Govt caps prices of Russian, Chinese vaccines

Private sector imports vaccine amid sharp increase in coronavirus cases


Shahbaz Rana March 21, 2021
A medical specialist holds a vial of Sputnik V vaccine against the coronavirus in a department store in Moscow, Russia, January 18, 2021. PHOTO: REUTERS/FILE

ISLAMABAD:

The federal cabinet on Saturday decided to cap maximum retail price of the Russian and Chinese Covid vaccine injections, being imported by the private sector amid a sharp increase in coronavirus cases and in the absence of a wider government-funded vaccination programme.

The cabinet approval came through a circulation of the health ministry summary. It came on the day when Prime Minister Imran Khan was tested positive for Covid-19, said Special Assistant to Prime Minister on Health Dr Faisal Sultan. The premier had got his jab on Thursday.

The government has fixed the maximum sale price of Sputnik V Russian vaccine at Rs8,449 for two doses and China’s Convidecia at Rs4,225 per injection, showed the summary of the national health services and regulations ministry.

The Drug Pricing Committee of the Drug Regulatory Authority of Pakistan (Drap) had proposed the price cap for two vaccines – Sputnik V’s GAM-Covid-Vac solution, manufactured by the FSBI NF Gamalaya RCEM of the Russian health ministry and Convidecia vaccine, manufactured by CanSino Biologics Inc.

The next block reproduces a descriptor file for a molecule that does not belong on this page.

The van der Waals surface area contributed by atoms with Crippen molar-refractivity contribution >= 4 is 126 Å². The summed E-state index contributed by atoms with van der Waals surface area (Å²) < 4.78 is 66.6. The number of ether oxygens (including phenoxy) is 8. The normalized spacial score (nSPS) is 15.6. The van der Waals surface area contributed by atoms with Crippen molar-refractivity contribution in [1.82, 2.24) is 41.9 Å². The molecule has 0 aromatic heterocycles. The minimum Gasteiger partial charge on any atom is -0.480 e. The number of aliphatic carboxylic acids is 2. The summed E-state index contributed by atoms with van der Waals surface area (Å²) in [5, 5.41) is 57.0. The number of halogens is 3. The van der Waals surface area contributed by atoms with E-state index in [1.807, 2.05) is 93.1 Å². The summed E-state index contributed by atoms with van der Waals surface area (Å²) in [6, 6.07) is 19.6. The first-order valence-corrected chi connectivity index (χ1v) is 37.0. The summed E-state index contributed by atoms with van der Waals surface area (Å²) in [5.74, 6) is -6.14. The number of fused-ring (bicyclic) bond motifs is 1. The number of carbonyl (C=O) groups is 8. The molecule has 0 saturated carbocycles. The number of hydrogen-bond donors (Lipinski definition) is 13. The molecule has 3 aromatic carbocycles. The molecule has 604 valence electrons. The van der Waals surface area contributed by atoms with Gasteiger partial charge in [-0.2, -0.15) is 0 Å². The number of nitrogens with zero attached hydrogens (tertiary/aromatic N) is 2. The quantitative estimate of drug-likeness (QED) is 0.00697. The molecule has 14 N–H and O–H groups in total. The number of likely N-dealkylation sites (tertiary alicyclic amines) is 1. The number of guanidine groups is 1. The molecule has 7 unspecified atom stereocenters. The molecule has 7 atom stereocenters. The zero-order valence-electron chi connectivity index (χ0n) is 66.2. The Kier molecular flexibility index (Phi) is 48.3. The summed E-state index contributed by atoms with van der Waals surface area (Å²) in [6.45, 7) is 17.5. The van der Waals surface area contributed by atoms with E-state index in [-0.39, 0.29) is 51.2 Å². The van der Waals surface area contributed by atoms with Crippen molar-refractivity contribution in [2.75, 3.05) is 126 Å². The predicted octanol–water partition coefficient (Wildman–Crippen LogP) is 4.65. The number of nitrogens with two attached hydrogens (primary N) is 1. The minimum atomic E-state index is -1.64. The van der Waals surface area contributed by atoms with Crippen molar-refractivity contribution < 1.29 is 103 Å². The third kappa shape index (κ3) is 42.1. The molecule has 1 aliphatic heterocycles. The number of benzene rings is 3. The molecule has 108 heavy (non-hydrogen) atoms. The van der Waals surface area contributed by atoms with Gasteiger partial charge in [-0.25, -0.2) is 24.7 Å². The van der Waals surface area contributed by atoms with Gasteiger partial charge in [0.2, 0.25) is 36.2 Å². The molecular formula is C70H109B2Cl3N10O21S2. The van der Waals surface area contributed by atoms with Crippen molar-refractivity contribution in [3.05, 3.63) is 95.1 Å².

Last month, China had approved its first single-shot Covid-19 vaccine for general use, which Pakistan has priced at Rs4,225. The single-shot adenovirus-vectored vaccine, known as Convidecia, was developed by CanSino Biologics and the Academy of Military Medical Sciences.

The government has determined the price of Gam-Covid-Vac (Viral Vector 5 and Viral Vector 26) at Rs8,449 per pack of two injections, Rs16,560 per pack of four injections, Rs40,555 per pack of 10 injections and Rs81,110 per pack of 20 injections.

In Pakistan, Covid-19 vaccination is so far being carried out through the Adult Vaccination Counters (AVCs). However, the government’s response to procure vaccines remained very slow and it is largely eyeing on donations to vaccinate the increasingly vulnerable population.

In March, the government had approved $200 million loan as part of its overall plan to immunise nearly 70 million people against the Covid-19 contagion during current year. The government has planned to procure 146.2 million doses to provide shots to 69.6 million “eligible people”, according to the Ministry of National Health Services.

The World Bank and the ADB have offered loans to low and middle income countries to procure vaccines. The WB has recently restructured its worth $153 million Covid-19 related loan, which the health ministry said would be sufficient to cover over 10.5 million population.

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